UK police chiefs have called emergency meetings to handle a surge in hate crimes across the country that have come in the wake of Britain’s vote to leave the European Union on Thursday.
The spike, which many have described as horrifying, has prompted police officials to demand enhanced sentencing for those convicted of hate-related crimes.
In post-Brexit Britain, vitriolic immigration rhetoric, violent assaults, and the defacing of buildings with racial slurs, has become part of daily life across the country. The surge in bigotry even prompted the creation of a Facebook album called “Worrying signs” to document hate crimes and xenophobic commentary by Brits.
The attacks have not been limited to Syrian refugees, with numerous reported instances of attacks at Polish community centers, as well as the use of the racial slur "Paki’s," used against Muslims of all walks of life who are told to "f*uck off back to your own country."
The post-Brexit hate crimes extend well beyond slurs, rhetoric and simple physical assault. More concerning attacks include a petrol bomb being launched into a Halal food store in Walsall that left one person injured, and an incident on a Manchester light-rail train where three men repeatedly struck and poured beer on a passenger while yelling "get back to Africa."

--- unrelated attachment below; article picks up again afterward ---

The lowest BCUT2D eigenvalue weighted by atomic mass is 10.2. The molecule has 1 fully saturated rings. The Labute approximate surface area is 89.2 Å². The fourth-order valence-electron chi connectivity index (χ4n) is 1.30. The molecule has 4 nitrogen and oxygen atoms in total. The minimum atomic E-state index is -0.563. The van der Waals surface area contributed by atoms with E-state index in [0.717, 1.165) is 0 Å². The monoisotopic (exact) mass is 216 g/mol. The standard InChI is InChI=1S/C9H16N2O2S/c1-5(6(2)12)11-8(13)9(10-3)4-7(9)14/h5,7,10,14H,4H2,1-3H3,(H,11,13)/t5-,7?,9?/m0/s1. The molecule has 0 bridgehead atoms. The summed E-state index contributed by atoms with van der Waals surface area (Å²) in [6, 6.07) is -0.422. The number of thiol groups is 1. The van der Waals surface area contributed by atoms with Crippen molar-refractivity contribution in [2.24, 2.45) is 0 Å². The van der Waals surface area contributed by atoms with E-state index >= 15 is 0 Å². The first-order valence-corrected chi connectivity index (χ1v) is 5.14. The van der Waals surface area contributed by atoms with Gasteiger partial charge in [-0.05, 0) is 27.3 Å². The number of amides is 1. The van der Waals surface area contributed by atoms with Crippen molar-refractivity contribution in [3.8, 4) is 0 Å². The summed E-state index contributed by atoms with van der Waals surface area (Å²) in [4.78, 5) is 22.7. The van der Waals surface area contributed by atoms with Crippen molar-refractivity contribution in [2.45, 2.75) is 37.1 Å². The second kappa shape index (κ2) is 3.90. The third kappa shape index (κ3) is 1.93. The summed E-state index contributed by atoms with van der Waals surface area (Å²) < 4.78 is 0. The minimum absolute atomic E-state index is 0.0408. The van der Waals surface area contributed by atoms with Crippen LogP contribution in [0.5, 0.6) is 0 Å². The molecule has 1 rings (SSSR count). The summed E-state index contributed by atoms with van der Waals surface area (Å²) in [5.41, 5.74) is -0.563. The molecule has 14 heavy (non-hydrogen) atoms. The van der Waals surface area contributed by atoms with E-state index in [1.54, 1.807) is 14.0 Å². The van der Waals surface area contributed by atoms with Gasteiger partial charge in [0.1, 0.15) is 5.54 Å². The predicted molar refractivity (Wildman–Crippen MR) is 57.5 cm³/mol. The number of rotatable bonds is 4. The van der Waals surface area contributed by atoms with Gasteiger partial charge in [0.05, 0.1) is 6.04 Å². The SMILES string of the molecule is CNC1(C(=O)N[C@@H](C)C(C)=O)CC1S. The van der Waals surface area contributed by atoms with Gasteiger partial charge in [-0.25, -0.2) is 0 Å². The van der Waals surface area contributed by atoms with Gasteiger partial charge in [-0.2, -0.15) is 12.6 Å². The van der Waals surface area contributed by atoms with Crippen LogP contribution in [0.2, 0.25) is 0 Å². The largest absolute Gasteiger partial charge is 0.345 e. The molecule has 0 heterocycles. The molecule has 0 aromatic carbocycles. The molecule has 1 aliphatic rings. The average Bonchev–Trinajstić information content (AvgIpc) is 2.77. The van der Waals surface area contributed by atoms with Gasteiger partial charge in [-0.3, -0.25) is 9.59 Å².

"The atmosphere on the street is not good," said Baroness Warsi, the first Muslim woman elected as a cabinet minister in the UK. She decried the leaders of the Leave effort for conducting a "divisive" and "xenophobic" campaign that sacrificed the safety and wellbeing of the country for the sake of political expediency.
"I’ve spent most of the weekend talking to organisations, individuals, and activists who work in the area of race hate crime, who monitor hate crime, and they have shown some really disturbing early results from people being stopped in the street and saying 'Look, we voted Leave, it’s time for you to leave,'" said Warsi.
Some pundits challenge the connection between the Brexit vote and Leave campaign rhetoric, citing a 326% increase in hate crimes in 2015, prior to the referendum.
Police counter this assertion, noting that while anti-immigrant sentiments have amassed over the past year in connection with the influx of Syrian refugees, there has been a 57% increase in reported hate crimes since the Brexit vote, over and above the already heightened statistics of the previous year.